What Do We Remember in November? The Pilgrims, Of Course!

During November, the days can be gray and things can seem kind of slow and draggy. Well, I have a solution for you! Do a unit study about Thanksgiving during the whole month of November.

There are many fun things you can do in the days leading up to Thanksgiving. You don’t have to wait until the week or the few days before Thanksgiving to start studying the Pilgrims. You can start studying them right now. There is a lot to learn about these amazing ancestors of ours.

If you want to integrate a study of the Pilgrims into your homeschool day, an easy, fun way to do it is to listen to audios of the stories of the Pilgrims. A wonderful way to do this would be to listen to a chapter or a couple of chapters each day from a book about the Pilgrims like the book from Yesterday’s Classics called “Stories of the Pilgrims”.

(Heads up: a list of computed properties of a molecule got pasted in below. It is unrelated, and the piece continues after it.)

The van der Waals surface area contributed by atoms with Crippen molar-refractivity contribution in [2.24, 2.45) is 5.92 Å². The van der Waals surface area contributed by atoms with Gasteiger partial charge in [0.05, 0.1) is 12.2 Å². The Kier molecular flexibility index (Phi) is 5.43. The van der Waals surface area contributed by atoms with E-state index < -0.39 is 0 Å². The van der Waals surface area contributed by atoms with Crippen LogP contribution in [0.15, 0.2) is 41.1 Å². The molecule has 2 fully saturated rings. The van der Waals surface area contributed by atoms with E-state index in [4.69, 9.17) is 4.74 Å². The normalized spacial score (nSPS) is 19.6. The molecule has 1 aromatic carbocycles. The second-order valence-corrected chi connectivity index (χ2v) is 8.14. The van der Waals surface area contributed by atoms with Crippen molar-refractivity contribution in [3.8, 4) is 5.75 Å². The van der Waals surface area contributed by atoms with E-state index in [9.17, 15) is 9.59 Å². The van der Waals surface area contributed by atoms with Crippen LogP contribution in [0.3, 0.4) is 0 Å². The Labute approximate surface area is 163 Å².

I just happen to know where you can get such a set of audios! Jim Hodges has recorded the book “Stories of the Pilgrims” and you can get it on sale for $15 during the month of November at Jim Hodges Audio Books.

We have been listening to “The Stories of the Pilgrims” for a couple of weeks now. The stories have children as the main characters, so children can relate to them well. They start all the way back at Scrooby, England when the Separatists were being persecuted by King James for not attending worship services at the Church of England. The stories are entertaining and poignant.

We experience with them the fear and frustrations of trying to escape from England and the tyranny of King James. Many details and small incidents are included to make the story come alive.

One personal connection for us was the part where the Pilgrim children saw the wheels on the roofs of the houses so that storks could build nests on them. This was during the leg of the journey when they went to Holland seeking religious freedom. We were reminded of “The Wheel on the School” which we just read a couple of weeks ago. We loved that story!